We know the way forward requires a transition to renewable energy, but the transition is not always easy.

By Dionne Seacey

Transport is one of the most critical areas to clean up. Some cities lead by example to find out how to electrify public transport.

Electric car will be essential to reduce emissions, but when will they be here?

Either way, they won’t be here without cobalt. And with more than two-thirds of global cobalt production coming from the Democratic Republic of the Congo, the country takes center stage. Congo’s quest for cobalt is caught in an international cycle of exploitation, greed and gambling.

By Dionne Seacey, Michael Forsythe and Eric Lipton

We also looked at some downsides of America’s highways – how they divided many black communities, increased car dependency, and resulted in the deaths of wildlife – and some solutions to those issues.

By Nadja Popovich, Josh Williams and Denise Lu

And here’s how a city in Indiana experimented with roundabouts to reduce emissions and save lives:

By Cara Buckley


On a national level, with a new administration, a big infrastructure bill and the eternal debate on how to tackle climate change, it has been a busy year in politics.

While the Trump administration has often rejected science, the Biden administration has tried to resupply government with scientists, but it was not easy:

By Coral Davenport, Lisa Friedman and Christopher Flavelle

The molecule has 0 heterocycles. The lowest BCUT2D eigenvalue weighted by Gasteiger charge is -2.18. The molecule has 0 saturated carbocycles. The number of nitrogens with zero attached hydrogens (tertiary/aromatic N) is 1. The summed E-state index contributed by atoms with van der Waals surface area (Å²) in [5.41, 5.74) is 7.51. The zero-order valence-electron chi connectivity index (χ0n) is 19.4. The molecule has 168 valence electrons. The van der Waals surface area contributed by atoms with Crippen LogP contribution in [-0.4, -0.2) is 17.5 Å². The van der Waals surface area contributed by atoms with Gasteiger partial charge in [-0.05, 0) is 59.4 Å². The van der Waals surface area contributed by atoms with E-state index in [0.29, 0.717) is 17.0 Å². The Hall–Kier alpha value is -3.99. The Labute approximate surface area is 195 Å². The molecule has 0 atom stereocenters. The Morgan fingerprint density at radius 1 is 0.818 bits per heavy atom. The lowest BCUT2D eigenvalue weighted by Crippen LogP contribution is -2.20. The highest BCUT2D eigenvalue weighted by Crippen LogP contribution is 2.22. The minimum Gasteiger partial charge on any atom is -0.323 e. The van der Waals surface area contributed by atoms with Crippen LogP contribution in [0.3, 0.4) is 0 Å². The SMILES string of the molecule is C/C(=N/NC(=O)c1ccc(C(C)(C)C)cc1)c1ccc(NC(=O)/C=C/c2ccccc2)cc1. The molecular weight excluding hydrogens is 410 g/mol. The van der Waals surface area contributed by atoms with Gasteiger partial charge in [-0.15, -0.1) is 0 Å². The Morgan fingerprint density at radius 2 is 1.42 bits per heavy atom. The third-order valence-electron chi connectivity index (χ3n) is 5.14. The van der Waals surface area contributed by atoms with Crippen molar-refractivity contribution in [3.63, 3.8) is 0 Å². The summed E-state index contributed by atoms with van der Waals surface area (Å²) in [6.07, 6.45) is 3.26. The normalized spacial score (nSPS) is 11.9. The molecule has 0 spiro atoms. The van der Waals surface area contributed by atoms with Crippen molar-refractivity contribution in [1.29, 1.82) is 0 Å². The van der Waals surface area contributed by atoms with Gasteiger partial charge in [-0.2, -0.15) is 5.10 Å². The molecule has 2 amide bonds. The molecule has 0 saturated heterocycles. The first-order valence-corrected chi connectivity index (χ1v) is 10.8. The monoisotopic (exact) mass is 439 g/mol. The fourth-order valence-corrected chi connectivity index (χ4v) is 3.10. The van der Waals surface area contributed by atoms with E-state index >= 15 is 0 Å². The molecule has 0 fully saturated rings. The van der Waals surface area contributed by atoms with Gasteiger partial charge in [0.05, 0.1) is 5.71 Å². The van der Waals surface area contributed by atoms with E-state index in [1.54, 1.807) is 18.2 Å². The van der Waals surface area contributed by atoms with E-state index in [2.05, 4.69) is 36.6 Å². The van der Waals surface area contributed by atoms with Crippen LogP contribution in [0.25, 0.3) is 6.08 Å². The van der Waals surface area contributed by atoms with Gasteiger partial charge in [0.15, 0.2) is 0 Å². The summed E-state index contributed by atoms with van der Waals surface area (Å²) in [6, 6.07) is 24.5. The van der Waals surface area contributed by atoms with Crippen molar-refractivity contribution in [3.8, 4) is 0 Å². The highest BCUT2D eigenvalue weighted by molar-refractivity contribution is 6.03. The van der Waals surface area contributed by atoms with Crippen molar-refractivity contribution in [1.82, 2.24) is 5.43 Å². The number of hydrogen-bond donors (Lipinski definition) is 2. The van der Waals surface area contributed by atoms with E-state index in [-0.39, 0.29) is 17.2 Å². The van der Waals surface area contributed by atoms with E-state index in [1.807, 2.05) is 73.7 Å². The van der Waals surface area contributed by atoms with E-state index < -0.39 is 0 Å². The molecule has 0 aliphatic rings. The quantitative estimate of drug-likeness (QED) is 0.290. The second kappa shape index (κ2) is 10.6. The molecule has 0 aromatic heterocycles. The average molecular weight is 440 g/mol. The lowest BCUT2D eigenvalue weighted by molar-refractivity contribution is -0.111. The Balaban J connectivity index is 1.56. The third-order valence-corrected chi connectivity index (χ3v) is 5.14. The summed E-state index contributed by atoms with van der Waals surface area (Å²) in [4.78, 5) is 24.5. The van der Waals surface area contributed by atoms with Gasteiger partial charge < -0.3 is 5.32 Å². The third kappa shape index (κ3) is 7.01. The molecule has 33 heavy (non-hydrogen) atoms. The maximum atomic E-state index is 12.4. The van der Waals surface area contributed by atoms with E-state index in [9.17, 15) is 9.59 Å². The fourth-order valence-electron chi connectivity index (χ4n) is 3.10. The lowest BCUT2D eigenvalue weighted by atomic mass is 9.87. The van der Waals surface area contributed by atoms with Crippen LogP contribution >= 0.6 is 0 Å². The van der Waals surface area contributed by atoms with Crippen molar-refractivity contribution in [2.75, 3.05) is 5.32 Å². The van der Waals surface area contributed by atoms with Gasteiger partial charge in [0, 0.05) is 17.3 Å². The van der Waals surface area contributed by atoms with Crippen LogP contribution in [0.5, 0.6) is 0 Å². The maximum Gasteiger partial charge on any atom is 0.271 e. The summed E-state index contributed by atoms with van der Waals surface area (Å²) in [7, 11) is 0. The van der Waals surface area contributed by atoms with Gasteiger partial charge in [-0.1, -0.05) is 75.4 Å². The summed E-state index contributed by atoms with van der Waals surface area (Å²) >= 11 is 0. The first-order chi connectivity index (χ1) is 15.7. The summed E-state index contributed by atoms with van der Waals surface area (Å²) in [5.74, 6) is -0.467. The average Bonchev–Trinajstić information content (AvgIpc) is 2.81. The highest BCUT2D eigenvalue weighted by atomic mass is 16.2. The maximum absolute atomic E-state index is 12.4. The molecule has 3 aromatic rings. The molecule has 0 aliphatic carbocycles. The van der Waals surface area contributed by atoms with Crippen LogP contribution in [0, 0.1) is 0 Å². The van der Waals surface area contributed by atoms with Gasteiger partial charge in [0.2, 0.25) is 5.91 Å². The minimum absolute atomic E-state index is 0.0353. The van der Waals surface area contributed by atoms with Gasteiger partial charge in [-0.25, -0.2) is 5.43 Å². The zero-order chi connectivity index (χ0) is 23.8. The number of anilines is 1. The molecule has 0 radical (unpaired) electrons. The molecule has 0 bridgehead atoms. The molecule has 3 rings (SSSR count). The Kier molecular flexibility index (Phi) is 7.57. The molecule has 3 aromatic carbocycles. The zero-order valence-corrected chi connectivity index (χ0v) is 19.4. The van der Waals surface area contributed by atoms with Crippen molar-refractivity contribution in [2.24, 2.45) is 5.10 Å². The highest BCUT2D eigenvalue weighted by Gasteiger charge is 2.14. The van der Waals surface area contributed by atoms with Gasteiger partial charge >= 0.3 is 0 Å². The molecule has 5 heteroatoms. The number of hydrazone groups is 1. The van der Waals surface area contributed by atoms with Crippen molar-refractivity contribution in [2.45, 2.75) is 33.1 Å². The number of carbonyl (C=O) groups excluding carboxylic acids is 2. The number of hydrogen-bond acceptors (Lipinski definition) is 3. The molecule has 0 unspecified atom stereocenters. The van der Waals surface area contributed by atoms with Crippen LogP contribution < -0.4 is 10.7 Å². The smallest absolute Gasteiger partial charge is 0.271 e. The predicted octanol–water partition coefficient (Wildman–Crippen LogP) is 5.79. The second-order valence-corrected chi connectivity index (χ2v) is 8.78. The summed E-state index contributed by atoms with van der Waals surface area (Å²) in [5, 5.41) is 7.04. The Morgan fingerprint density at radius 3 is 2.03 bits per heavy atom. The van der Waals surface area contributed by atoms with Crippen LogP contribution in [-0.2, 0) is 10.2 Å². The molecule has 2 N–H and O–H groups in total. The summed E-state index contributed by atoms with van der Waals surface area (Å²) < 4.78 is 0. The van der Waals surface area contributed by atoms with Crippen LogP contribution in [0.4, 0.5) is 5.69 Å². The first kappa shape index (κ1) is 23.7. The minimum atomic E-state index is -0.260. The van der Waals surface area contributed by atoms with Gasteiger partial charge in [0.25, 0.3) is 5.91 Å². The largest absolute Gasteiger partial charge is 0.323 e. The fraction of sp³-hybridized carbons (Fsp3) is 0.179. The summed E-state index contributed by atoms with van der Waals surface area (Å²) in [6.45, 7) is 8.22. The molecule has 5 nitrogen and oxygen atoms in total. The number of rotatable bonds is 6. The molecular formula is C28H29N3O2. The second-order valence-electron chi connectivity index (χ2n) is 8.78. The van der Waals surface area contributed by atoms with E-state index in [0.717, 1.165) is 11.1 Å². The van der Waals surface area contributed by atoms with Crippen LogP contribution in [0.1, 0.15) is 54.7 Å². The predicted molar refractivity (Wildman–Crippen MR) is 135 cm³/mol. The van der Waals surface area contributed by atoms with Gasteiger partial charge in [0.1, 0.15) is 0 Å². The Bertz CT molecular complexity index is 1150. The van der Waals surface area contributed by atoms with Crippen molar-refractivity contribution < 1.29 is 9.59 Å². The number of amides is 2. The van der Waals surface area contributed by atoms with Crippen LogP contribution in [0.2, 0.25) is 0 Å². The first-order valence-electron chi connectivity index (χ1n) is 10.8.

Biden tightened pollution rules by a push to eliminate gasoline cars, but the worsening fires in California showed the limits of his power. Achieving climate goals will take a lot. Rather everything will have to change.

And change will require bipartisanship. As we reported this year, many Republicans in Congress no longer deny that the Earth is warming due to fossil fuel emissions. In fact, some find failure to tackle climate change a “political responsibility“for the party. But they also say to give up oil, gas and coal will hurt the economy.

At the same time, Democrats cannot agree with each other completely.

By Coral Davenport

Ultimately, even though paid family leave and other priorities were taken out of Biden’s plan, the bulk of his spending bill became a $ 555 billion plan to tackle climate change.

Internationally, two major conferences took place this year. One you may have heard of. Another, maybe not:

By Catrin Einhorn

Ahead of COP 26 in Glasgow, John Kerry, the first presidential climate envoy, worked on his sales pitch to save the planet. And at the Glasgow conference, the United States and China came to an agreement, despite the challenges ahead for China:

By Keith Bradsher and Lisa Friedman

After two weeks of noble speeches and bitter negotiations between nearly 200 nations, the question of whether the world will make significant progress in slowing global warming still comes down to the actions of a handful of powerful nations. And these nations remain at odds over how best to tackle climate change.

By Somini Sengupta


Now that you’re up to speed, it’s never too late to brush up on your climatology knowledge, whether you’re a kid or a kid at heart.

By Julia Rosen